By Denise Collier, Rosita Apodaca, Glenn Nolly

Institute for Learning

In the past year, the COVID-19 pandemic and related school closures have upended the educational apple cart for school leaders, teachers, students, and their families. Our methods of working with each other and with students had to adapt, our understanding of student engagement was challenged, the importance of relationships was brought to the fore, and the realities of educational inequities were illuminated in stark new ways.

But with these challenges came new opportunities: a chance to rethink how we do our work, to revisit what is most important, and a rare opportunity to examine some of our practices and priorities in fundamental ways. We believe there is a need to examine the impact of standardized testing on teaching, learning, and equity, and we propose 6 things to rethink as we design the new post-pandemic normal.

Why is our educational system so invested in and reliant on standardized testing?

Since the advent of the standards-based reform movement in the early 1990’s, standardized testing systems have become the primary indicator of school quality and student performance. Standardized testing systems, and the learning standards they assess, vary from state-to-state but tend to share some common features: metrics for rating and ranking schools and districts, public reporting of results, systems for rewards and interventions, and a range of consequences for poor performance (Fuhrman and Elmore, 2004; Supovitz, 2009). Individual test-based consequences may include student course failure or graduation denial, teacher and principal pay for performance, and dismissal or transfer of teachers and principals for high failure rates. Organizational consequences may include sanctions applied to schools or districts, such as state “take over” and accreditation denial. School and district ratings can also impact community perceptions of the educational quality in ways that influence political and personal choices (Herman, 2004).

It is our contention, based on our research-informed work in schools and classrooms, that however well-intended, the current system of rewards and sanctions tied to test scores has had an increasingly negative, chilling effect on access to the kinds of meaningful, high-quality learning experiences that are most needed to prepare learners for success in life and help them realize their own aspirations. We further contend that this unintended effect has the most direct impact on students of color, those impacted by poverty, and multi-language learners who enter school with a need to add English proficiency necessary for success in an English-dominant environment. One indicator of this disparate impact is the lack of overall progress and persistent score gap between racial, ethnic, and poverty groups on the National Assessment of Educational Progress (NAEP) exam. Students across all ethnic groups posted lower results in 2019 than in 2017 in 4th grade reading and 8th grade reading and math, particularly affecting African American students, Hispanic students, and students from low-income families (Southern Education Center, 2020, p. 1).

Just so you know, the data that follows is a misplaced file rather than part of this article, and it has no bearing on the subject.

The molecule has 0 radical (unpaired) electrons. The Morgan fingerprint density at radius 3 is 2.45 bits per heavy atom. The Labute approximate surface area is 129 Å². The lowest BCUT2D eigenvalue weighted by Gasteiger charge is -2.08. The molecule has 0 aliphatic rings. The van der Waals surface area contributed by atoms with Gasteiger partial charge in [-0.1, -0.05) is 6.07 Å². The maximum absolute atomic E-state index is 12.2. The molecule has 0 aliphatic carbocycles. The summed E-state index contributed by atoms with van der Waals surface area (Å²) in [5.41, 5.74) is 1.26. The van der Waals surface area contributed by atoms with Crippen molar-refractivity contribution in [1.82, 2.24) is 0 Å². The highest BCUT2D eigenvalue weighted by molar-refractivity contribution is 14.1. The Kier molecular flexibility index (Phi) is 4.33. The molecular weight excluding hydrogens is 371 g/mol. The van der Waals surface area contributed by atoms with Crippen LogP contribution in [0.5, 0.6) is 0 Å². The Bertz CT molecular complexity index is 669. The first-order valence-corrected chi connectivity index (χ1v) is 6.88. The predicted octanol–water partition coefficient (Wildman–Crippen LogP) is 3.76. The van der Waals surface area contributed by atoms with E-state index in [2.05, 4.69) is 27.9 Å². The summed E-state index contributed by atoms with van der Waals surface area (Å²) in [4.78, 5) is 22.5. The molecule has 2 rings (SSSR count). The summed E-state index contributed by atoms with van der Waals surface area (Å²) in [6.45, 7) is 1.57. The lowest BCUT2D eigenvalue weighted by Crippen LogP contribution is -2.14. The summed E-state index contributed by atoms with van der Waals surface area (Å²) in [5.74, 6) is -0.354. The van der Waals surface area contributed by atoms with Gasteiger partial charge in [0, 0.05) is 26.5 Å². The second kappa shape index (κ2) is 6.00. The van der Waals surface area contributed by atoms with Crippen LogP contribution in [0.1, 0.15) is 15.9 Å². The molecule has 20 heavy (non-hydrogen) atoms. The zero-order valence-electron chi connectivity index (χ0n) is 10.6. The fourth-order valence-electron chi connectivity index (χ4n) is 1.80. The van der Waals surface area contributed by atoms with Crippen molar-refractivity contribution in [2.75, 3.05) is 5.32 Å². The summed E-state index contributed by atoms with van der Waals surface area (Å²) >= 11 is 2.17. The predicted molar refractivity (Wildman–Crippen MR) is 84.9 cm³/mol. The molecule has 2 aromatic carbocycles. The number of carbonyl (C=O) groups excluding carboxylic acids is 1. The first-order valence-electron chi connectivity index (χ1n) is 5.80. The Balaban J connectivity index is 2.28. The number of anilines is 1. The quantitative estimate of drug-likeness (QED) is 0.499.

We deeply believe assessment plays a pivotal role in ensuring equitable access to high-quality learning for every student and using a variety of assessments—including broad-scale tests that assess learning within and across states—is important.  But high-stakes testing has become such an overriding part of the landscape in schools and districts that, “like the wallpaper in the room, we have almost become blind to our inordinate focus on them and to the unintended harmful outcomes this type of testing can have on teaching and learning in our schools” (Collier, 2012, p. 27).

The post-pandemic new normal for schooling presents the opportunity to revisit high-stakes testing and make proper use of it so that preparation for the state test does not become the curriculum. Here are six actions that would not take us back to where we were before the pandemic but instead catapult us into a more equitable, student-centered, high quality, thinking curriculum.